McDonald’s is Tying Executive Pay to Diversity Hiring. Will it Work?
A new report from Korn Ferry sheds light on a new approach that the fast-food giant, among others, is trying to boost diversity leadership. While linking pay to DE&I hiring targets is innovative, it poses challenges. Let’s take a closer look.
April 1, 2021 – In the end, money may be the only way to move the diversity needle. After watching most companies fail in their efforts to add more leaders of color, the world’s largest fast-food chain has decided to tie executive pay to the challenge. McDonald’s said it is tying 15 percent of an executive’s bonus to meeting targets including diversity and inclusion. A new report from Korn Ferry, however, reveals how tricky this strategy can be for companies. McDonald’s had discussed such an effort in the past year, but this put “some teeth and transparency behind it,” said Sheila O’Grady, a Korn Ferry senior client partner and head of the firm’s restaurant practice. (Wells Fargo, which announced a similar pay plan last summer, may have been the first to act.)
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It wasn’t that long ago that all executive pay was tied to sales, profits or other strictly financial metrics. “Tying 15 percent of an executive’s bonus to the performance of any non-financial metric is uncommon,” said Don Lowman, a Korn Ferry senior client partner and global leader for the firm’s total rewards practice. “About one out of every five public firms have started to indicate that they are tying some amount of executive pay to environmental, social or governance metrics. “It’s a coming trend, and McDonald’s, because of its name recognition, will bring this more attention,” he said.
But while most are lauding the move, Korn Ferry notes that experts say it will be difficult to determine how to make these plans effective. Should the company give executives one year or five to increase the number of leaders from underrepresented groups, for example? Overall targets must also be realistic and aggressive at the same time, which can be another challenge. For its part, McDonald’s aims to have 35 percent of its U.S. senior management from underrepresented groups by 2025, up from 29 percent currently. Another goal is for senior roles worldwide to be 45 percent women by the same year and 50 percent by 2030, compared with 37 percent now.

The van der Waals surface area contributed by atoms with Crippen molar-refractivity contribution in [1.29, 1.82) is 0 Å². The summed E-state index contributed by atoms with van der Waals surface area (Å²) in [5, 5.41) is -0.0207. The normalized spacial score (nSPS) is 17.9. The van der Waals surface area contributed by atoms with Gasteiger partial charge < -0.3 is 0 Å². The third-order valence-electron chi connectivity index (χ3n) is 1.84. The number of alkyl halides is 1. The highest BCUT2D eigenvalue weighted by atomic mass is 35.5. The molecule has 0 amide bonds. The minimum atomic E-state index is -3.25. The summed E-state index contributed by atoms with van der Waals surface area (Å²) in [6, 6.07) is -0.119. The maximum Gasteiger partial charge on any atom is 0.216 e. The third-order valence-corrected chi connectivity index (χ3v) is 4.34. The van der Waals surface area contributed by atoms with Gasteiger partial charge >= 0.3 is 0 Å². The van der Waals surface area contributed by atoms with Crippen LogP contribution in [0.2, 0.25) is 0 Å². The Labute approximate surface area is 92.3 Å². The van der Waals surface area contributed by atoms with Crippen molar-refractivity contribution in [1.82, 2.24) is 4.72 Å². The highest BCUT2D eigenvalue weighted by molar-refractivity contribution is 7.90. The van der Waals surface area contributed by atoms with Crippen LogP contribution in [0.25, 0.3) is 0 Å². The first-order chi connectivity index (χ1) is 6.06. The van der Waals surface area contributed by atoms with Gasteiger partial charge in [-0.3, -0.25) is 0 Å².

Holding Leaders Accountable
“We’re serious about holding ourselves and our leaders accountable to these foundational commitments and doing so with respect to local regulations and employment laws around the world,” said Chip Kempczinski, CEO of McDonald’s. “That’s why we are adding annual targets designed to meet these five-year goals to our annual compensation incentive metrics for executive vice presidents. These targets are endorsed by our board of directors and extend to our most senior leaders – including me.”
Giving itself multiple years to reach its diversity goals can reduce the idea that the company is imposing a quota system, experts say. According to Korn Ferry, it also provides the company with more options for hitting the goal, such as developing existing high-potential talent.
Indeed, many experts believe that few companies can sustainably solve a chronic lack of diversity solely through hiring a bunch of people from underrepresented groups. “If you don’t nurture now, you won’t get the leaders later,” said Andrés Tapia, Korn Ferry’s global diversity and inclusion strategist. “The additional years also can allow McDonald’s, or any firm that tries a similar plan, to review its own internal succession plans, allowing it to map out what roles might be open over the next few years and begin identifying people of color inside the organization who could potentially fill them.”
Though corporate executive teams have been saying for years that diversity and inclusion were priorities, people of color in executive positions are still few and far between at large U.S. companies, according to Korn Ferry. Almost 90 percent of the Fortune 500 are run by white men. Only one percent of the large-firm CEOs are black, less than three percent are of Asian descent, and less than four percent are Latinx. According to its own data, McDonald’s actually has a higher percentage of people of color and women in leadership positions than most Fortune 500 firms.
The transparency behind the company’s diversity move is in itself helpful and unusual, diversity proponents say. “Stakeholders have been pressuring organizations large and small to release demographic data on their workforces along with plans on how they will make their firms more diverse and inclusive,” the Korn Ferry report said. “Some countries have mandates on the minimum number of women on boards. George Floyd’s killing last spring and the resulting protests spurred many firms to make commitments to become more diverse and inclusive.”